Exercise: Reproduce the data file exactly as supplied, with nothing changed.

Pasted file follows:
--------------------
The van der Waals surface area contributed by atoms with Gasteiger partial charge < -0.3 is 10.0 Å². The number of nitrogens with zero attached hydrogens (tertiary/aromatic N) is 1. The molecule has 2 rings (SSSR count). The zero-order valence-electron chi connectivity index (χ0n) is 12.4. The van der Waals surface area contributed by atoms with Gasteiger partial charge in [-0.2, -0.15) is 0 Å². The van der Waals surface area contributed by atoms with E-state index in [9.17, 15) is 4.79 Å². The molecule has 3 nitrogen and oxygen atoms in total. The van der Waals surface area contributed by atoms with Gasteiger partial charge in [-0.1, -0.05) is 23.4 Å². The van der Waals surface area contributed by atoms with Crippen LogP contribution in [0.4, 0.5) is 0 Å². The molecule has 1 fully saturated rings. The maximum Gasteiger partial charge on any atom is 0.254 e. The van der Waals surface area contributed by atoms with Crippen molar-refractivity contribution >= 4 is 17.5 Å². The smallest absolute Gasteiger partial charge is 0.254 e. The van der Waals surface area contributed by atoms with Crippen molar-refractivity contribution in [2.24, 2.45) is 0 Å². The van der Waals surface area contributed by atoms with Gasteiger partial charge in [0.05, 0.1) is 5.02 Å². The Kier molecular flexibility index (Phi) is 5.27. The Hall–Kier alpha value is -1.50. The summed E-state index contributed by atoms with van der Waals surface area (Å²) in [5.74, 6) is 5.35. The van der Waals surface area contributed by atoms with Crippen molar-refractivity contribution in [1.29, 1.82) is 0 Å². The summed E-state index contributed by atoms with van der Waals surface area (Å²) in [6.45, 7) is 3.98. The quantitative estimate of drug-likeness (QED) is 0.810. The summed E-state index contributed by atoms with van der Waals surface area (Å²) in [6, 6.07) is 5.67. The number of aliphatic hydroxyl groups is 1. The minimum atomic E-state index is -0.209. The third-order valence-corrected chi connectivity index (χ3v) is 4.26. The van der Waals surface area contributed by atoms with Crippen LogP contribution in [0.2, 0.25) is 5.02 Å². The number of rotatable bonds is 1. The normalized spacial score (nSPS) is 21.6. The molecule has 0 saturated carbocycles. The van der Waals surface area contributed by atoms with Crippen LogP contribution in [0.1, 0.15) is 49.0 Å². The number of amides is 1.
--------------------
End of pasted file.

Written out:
The van der Waals surface area contributed by atoms with Gasteiger partial charge < -0.3 is 10.0 Å². The number of nitrogens with zero attached hydrogens (tertiary/aromatic N) is 1. The molecule has 2 rings (SSSR count). The zero-order valence-electron chi connectivity index (χ0n) is 12.4. The van der Waals surface area contributed by atoms with Gasteiger partial charge in [-0.2, -0.15) is 0 Å². The van der Waals surface area contributed by atoms with E-state index in [9.17, 15) is 4.79 Å². The molecule has 3 nitrogen and oxygen atoms in total. The van der Waals surface area contributed by atoms with Gasteiger partial charge in [-0.1, -0.05) is 23.4 Å². The van der Waals surface area contributed by atoms with Crippen LogP contribution in [0.4, 0.5) is 0 Å². The molecule has 1 fully saturated rings. The maximum Gasteiger partial charge on any atom is 0.254 e. The van der Waals surface area contributed by atoms with Crippen molar-refractivity contribution >= 4 is 17.5 Å². The smallest absolute Gasteiger partial charge is 0.254 e. The van der Waals surface area contributed by atoms with Crippen molar-refractivity contribution in [2.24, 2.45) is 0 Å². The van der Waals surface area contributed by atoms with Gasteiger partial charge in [0.05, 0.1) is 5.02 Å². The Kier molecular flexibility index (Phi) is 5.27. The Hall–Kier alpha value is -1.50. The summed E-state index contributed by atoms with van der Waals surface area (Å²) in [5.74, 6) is 5.35. The van der Waals surface area contributed by atoms with Crippen molar-refractivity contribution in [1.29, 1.82) is 0 Å². The summed E-state index contributed by atoms with van der Waals surface area (Å²) in [6.45, 7) is 3.98. The quantitative estimate of drug-likeness (QED) is 0.810. The summed E-state index contributed by atoms with van der Waals surface area (Å²) in [6, 6.07) is 5.67. The number of aliphatic hydroxyl groups is 1. The minimum atomic E-state index is -0.209. The third-order valence-corrected chi connectivity index (χ3v) is 4.26. The van der Waals surface area contributed by atoms with Crippen LogP contribution in [0.2, 0.25) is 5.02 Å². The number of rotatable bonds is 1. The normalized spacial score (nSPS) is 21.6. The molecule has 0 saturated carbocycles. The van der Waals surface area contributed by atoms with Crippen LogP contribution in [0.1, 0.15) is 49.0 Å². The number of amides is 1.